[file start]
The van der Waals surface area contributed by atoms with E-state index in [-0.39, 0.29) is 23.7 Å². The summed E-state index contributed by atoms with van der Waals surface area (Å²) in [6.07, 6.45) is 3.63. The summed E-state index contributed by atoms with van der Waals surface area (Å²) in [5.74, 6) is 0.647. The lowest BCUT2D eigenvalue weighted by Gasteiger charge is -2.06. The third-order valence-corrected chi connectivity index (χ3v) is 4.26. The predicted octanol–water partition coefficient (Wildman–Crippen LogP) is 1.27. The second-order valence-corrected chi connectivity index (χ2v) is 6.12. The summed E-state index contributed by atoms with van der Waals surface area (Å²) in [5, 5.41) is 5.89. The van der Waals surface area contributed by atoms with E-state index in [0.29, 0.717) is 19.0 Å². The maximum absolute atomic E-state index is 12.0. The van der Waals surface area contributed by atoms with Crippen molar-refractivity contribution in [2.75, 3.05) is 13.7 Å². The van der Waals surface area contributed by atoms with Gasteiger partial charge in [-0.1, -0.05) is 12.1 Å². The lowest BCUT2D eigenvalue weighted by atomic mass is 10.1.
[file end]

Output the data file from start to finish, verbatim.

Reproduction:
The van der Waals surface area contributed by atoms with E-state index in [-0.39, 0.29) is 23.7 Å². The summed E-state index contributed by atoms with van der Waals surface area (Å²) in [6.07, 6.45) is 3.63. The summed E-state index contributed by atoms with van der Waals surface area (Å²) in [5.74, 6) is 0.647. The lowest BCUT2D eigenvalue weighted by Gasteiger charge is -2.06. The third-order valence-corrected chi connectivity index (χ3v) is 4.26. The predicted octanol–water partition coefficient (Wildman–Crippen LogP) is 1.27. The second-order valence-corrected chi connectivity index (χ2v) is 6.12. The summed E-state index contributed by atoms with van der Waals surface area (Å²) in [5, 5.41) is 5.89. The van der Waals surface area contributed by atoms with E-state index in [0.29, 0.717) is 19.0 Å². The maximum absolute atomic E-state index is 12.0. The van der Waals surface area contributed by atoms with Crippen molar-refractivity contribution in [2.75, 3.05) is 13.7 Å². The van der Waals surface area contributed by atoms with Gasteiger partial charge in [-0.1, -0.05) is 12.1 Å². The lowest BCUT2D eigenvalue weighted by atomic mass is 10.1.